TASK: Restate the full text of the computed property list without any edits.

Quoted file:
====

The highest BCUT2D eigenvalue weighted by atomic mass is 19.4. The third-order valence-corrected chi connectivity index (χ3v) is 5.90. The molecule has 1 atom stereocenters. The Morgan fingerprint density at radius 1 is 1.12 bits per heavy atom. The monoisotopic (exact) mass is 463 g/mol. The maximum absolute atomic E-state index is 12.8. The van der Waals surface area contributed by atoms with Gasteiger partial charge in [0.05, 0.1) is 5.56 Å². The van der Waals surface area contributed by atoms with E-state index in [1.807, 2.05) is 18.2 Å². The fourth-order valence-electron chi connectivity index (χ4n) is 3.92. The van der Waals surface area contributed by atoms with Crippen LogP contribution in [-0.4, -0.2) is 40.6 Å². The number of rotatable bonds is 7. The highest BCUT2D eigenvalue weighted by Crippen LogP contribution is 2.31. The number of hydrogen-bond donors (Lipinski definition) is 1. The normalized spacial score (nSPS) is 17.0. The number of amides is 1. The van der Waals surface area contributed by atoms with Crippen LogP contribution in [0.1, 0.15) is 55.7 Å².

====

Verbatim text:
The highest BCUT2D eigenvalue weighted by atomic mass is 19.4. The third-order valence-corrected chi connectivity index (χ3v) is 5.90. The molecule has 1 atom stereocenters. The Morgan fingerprint density at radius 1 is 1.12 bits per heavy atom. The monoisotopic (exact) mass is 463 g/mol. The maximum absolute atomic E-state index is 12.8. The van der Waals surface area contributed by atoms with Gasteiger partial charge in [0.05, 0.1) is 5.56 Å². The van der Waals surface area contributed by atoms with E-state index in [1.807, 2.05) is 18.2 Å². The fourth-order valence-electron chi connectivity index (χ4n) is 3.92. The van der Waals surface area contributed by atoms with Crippen LogP contribution in [-0.4, -0.2) is 40.6 Å². The number of rotatable bonds is 7. The highest BCUT2D eigenvalue weighted by Crippen LogP contribution is 2.31. The number of hydrogen-bond donors (Lipinski definition) is 1. The normalized spacial score (nSPS) is 17.0. The number of amides is 1. The van der Waals surface area contributed by atoms with Crippen LogP contribution in [0.1, 0.15) is 55.7 Å².